Voluntary repatriation will entail new financial requirements. My Office has circulated an appeal to potential donors for a programme estimated at 8,142,694 dollars, of which over two million are for basic food which the World Food Programme has been requested to provide. This special programme is planned to run from 15 August 1983 to 15 August 1984. It covers immediate relief, and both town and village reintegration as well as the rehabilitation of pastoralists.

I should point out that this programme does not overlap with the previous special programme for Ethiopian returnees which I have just discussed. The first programme covers a different geographical area. Of the fourteen transit centres located along the Dire-Dawa/Dewele railroad for this. Djibouti voluntary repatriation operation, only two are included in the other programme. I should also point out that no drought problem presently exist in this area of Ethiopia.

The last resolution on which I wish to speak today is 37/177, and concerns "Assistance to student refugees in Southern Africa". I must start by recalling a sad event. Over forty persons died as a result of South Africa's attack on Maseru during the night of 8-9 December 1982. Some of them were our student refugees. It is a tragic reminder that assistance, be it education or any other kind, is not enough to enable the refugees to build their future.

I need hardly say that assistance to refugee students in Southern Africa has remained a major preoccupation of my Office. At lower secondary level, we have been helping a total of 350 South African students in Botswana, Lesotho, Swaziland and Zambia. As the same level, 2,700 Namibian students are receiving assistance, mainly in Zambia, with smaller numbers in Botswana. At the higher secondary level and above, 613 South Africans and 135 Namibians are pursuing studies at university or other institutes of higher education: they are studying in a large number Of countries in Africa, Europe, and North America, under the sponsorship of the United Nations Educational and Training Programme for Southern Africa.

These programmes for Southern African refugee students have now been in operation for six years. In countries where education facilities are not sufficient to face refugee needs, assistance must go beyond financing individual refugee students. One must aim at creating extra capacity in the national education systems, to respond to these additional requirements. Much ground has been covered in terms of expansion of educational facilities at secondary and university level, as well as construction of schools and various facilities for students. A series of projects which had been drawn up to assist countries in expanding educational infrastructure are well under way towards completion in Botswana and Lesotho. In Swaziland, we are assisting the Government to expand its facilities at the University, in response to the Government decision to establish a quota of 10-15% refugee admissions. I do hope the International community will continue to support generously the endeavours of these countries. We must ensure that these young people are not deprived of education, a solid basis for building up their future.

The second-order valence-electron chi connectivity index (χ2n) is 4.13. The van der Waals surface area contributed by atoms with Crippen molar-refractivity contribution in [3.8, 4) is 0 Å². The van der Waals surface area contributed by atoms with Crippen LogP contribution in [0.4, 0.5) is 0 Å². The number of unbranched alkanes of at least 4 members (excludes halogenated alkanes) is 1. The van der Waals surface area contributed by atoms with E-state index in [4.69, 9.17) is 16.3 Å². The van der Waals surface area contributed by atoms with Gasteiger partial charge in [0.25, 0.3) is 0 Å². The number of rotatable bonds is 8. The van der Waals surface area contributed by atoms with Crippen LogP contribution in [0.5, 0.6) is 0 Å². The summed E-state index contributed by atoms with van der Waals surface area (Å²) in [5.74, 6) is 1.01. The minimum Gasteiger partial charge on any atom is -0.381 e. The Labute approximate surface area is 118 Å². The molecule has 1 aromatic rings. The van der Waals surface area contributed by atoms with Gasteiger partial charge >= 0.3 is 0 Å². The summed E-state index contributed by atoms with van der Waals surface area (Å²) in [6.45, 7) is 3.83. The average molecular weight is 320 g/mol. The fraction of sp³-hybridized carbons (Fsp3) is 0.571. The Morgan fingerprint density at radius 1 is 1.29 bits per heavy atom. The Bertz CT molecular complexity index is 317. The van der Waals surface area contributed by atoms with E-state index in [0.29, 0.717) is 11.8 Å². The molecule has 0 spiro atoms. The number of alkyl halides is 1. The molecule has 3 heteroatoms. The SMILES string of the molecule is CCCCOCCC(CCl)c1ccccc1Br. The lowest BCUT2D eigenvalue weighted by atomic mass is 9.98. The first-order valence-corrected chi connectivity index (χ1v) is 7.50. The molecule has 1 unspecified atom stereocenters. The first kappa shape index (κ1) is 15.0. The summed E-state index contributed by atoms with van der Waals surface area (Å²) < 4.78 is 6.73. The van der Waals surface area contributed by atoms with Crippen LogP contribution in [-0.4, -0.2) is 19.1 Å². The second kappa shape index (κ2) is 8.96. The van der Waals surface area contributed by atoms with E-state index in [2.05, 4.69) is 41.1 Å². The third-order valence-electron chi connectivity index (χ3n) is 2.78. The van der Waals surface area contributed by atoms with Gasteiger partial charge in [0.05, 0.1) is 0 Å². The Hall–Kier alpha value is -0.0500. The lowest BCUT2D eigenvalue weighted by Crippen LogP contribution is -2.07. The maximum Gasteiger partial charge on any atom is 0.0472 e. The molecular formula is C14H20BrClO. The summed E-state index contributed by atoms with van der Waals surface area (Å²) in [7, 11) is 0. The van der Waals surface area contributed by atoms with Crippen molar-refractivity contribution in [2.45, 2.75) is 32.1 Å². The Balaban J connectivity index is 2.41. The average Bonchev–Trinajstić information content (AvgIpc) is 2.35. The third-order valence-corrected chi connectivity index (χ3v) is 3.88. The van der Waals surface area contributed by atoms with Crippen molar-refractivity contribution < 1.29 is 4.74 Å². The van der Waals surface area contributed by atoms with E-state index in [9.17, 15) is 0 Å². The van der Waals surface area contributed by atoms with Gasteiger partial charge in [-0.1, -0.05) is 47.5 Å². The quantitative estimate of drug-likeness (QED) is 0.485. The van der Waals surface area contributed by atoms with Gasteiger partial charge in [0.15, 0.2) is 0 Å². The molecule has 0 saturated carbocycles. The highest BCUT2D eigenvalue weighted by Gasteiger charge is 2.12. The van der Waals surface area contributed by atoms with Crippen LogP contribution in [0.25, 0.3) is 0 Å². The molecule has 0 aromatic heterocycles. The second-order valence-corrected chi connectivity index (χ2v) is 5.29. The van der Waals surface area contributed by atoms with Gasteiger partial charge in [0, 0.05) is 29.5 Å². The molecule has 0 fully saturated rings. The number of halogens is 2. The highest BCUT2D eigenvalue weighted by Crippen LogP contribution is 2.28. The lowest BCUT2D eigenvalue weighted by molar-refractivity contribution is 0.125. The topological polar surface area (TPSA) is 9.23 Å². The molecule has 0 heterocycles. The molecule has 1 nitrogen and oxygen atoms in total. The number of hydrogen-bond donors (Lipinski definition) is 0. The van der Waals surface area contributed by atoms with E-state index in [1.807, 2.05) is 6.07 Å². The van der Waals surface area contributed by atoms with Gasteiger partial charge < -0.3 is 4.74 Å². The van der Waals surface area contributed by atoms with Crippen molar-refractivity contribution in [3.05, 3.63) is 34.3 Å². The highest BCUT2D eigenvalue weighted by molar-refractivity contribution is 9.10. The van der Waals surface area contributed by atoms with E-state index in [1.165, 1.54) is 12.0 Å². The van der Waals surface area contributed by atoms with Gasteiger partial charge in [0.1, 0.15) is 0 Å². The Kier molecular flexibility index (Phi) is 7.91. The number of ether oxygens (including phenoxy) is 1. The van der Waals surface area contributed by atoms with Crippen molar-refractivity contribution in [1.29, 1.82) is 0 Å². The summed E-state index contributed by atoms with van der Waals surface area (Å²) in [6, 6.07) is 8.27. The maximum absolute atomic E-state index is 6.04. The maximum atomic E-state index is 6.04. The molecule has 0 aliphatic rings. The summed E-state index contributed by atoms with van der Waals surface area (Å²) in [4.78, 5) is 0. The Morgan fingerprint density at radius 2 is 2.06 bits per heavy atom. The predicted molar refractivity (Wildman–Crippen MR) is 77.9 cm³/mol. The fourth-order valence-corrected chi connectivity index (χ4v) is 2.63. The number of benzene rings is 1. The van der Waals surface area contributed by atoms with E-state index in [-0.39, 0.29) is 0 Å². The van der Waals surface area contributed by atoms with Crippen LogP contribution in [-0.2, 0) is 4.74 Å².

Obviously my remarks today have not touched on many African refugee situations. They are covered in the report I have submitted to ECOSOC (E/1983/47). You will see in paragraph 102 that, in 1982, UNHCR obligated a total of 134.7 million U.S. dollars for assistance in Africa. The scale of African refugee problem remains overwhelming; the fact that tragedy does not often follow exodus, is a measure of Africa's own generosity to her refugees. We, the international community, must humbly recognize the limits of what we can do when faced with these refugee problems of such massive dimensions and appreciate how reliant the refugees remain on the generosity of the African states themselves. However, the theme that I have emphasized today, solutions, is one I mean to pursue more strongly than ever through our programmes in Africa. In this context I must of course, mention next year's Second International Conference on Assistance to Refugees in Africa, ICARA II, which is central to this approach.

Assistance is never enough in any sense. The only help that lasts is a solution; we must in Africa, as elsewhere in the world, continue to seek solutions with all the energy and imagination at our command.

Mr. President, distinguished delegates, I thank you for your attention.